SANTA FE SPRINGS — By the time her adopted son had turned 7, Senaida Ortiz was almost ready to give him up.
Labeled a bully in school, Richard Ortiz had a reputation for "making other kids cry," she said, and soon found himself in counseling.
"He was a little terror," she said of Richard, now 9, who attends Nelson Elementary School in Whittier. Part of his problems stemmed from his experiences in seven foster homes and an orphanage he had been in by age 4, said Ortiz, who adopted him in 1980 because she didn't think it was "fair for a kid to be raised in an orphanage."
Worked Out Frustrations
But two years ago, exasperated by the youngster's behavior, Ortiz turned to Santa Fe Spring's boxing club to help Richard redirect his energies. While it helped him to work out frustrations in the ring, Richard was still shunned by peers and fellow boxers.
Though coaches and trainers encouraged his boxing, it wasn't until December that Senaida Ortiz saw real improvement in her son. He began talking about sheriff's Sgt. John Dredd, boasting that he had "a special friend" at the boxing club.
Dredd makes "Richard feel important. That means a lot to him," she said.
To Dredd, it is part of his job.
He is one of 10 deputies from the Norwalk station who works part time for Santa Fe Springs in its Deputy Community Specialist Program. The idea is to "humanize" the deputies in the eyes of youths and young adults in the community by dealing with them in a non-threatening manner, said Fred Latham, assistant city manager. Deputies work four to 10 hours a week for the city in addition to their regular 40-hour shifts.
Positive Influence Sought
The city was looking for a way to put deputies in a setting where they can have a positive influence on the behavior of young adults, Latham said. The program is supposed to improve police-community relations, reduce gang activity and foster a positive image of law enforcement officers in the community.
Deanna Schnabel, the program's coordinator, said the deputies work within existing city programs. They tutor children in the city's two day-care centers; coach basketball, gymnastics and boxing, and assist in the Tiny Tots preschool and day camp recreation programs. The pay for the deputies--who are considered part-time city employees when they are working--starts at $15.60 an hour.
The program was started in 1981 when tensions were high between the community and the Sheriff's Department. There was gang activity and frequent citizen complaints about police harassment.
After evaluating the Sheriff's Department's work, the city rejected the idea of forming its own law enforcement agency and convinced the county to assign one group of deputies to patrol Santa Fe Springs. The city formed the Deputy Community Specialist Program to get residents to meet deputies outside of their law enforcement roles.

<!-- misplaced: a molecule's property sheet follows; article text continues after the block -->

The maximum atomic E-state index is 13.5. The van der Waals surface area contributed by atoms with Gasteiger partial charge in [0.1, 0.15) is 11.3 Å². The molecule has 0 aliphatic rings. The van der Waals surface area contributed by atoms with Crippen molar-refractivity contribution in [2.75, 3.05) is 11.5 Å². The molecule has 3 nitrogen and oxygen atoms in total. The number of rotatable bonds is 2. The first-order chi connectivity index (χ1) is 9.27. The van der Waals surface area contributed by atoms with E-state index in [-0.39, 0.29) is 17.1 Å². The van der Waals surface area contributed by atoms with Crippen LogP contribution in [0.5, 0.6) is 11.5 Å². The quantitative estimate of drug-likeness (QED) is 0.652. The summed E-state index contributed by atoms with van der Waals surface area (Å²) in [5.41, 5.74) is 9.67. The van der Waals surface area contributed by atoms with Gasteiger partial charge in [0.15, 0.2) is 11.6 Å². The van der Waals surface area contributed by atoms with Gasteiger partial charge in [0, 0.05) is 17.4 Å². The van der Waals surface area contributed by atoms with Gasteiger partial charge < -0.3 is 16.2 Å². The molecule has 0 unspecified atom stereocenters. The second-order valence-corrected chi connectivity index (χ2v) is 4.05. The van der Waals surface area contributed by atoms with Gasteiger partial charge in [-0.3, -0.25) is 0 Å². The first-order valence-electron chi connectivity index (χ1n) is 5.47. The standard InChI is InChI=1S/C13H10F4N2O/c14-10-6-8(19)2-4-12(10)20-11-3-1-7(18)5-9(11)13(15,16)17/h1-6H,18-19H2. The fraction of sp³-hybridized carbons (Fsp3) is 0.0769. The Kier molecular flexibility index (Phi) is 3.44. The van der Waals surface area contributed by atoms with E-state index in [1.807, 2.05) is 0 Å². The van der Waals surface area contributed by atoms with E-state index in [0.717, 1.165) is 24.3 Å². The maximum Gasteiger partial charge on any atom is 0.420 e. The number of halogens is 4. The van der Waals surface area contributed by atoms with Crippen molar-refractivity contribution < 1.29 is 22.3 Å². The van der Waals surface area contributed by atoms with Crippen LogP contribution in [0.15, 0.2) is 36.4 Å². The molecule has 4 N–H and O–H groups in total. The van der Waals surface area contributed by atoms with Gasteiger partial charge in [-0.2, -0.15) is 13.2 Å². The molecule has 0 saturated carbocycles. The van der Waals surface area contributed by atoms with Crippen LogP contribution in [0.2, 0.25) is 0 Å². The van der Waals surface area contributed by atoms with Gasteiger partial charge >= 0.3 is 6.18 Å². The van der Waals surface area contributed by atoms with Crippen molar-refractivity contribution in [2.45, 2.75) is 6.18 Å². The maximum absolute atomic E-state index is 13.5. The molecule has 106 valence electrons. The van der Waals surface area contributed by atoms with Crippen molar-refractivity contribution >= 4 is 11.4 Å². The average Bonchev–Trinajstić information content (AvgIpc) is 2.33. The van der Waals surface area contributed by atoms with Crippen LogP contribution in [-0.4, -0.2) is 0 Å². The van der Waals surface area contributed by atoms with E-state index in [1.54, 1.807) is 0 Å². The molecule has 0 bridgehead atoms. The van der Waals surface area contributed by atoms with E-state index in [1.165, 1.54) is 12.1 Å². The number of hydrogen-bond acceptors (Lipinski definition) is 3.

Out of Uniform
By taking officers out of uniform and getting them involved with community activities, city officials felt the relationship between the community and sheriff's deputies would improve.
The 4-year-old program will add a new component this month called "outreach," in which two deputies will counsel targeted youths and develop a "big brother" relationship.
Capt. Lee Baca said he sees the deputy specialist program as paying dividends in the fight against crime.
"I can't say it is strictly law enforcement efforts that did this," said Baca, noting that other youth activity and recreation programs have helped. But "you can look around and find a higher degree of public confidence" in law enforcement, he said.
Baca cites statistics that show vandalism has decreased 33% and that fewer juveniles are being arrested now than five years ago. "The goal of preventing crime at earlier ages is being reached," he said.
Fewer 'Drive-By' Shootings
Police officials also point to a decrease in gang activity, noting that, from 1981 to 1985, "drive-by" shootings dropped from 15 to 8 a year.
Residents are also complaining less about law enforcement officers, Latham said. Complaints from residents have dropped from an average of one or two a week to once a month, he said.
But for Senaida Ortiz, the program has been a godsend and she has personally thanked Dredd for the special attention he has given Richard, who is one of 13 people living in her Santa Fe Springs home.
Dredd, who is also the department's liaison officer with the city, said he started working with Richard because he was "labeled as being bad" by fellow boxers. Dredd said he thought the treatment and remarks by the other other youths would "give him some kind of complex."
Dredd targeted him as "one of the kids we could really work with."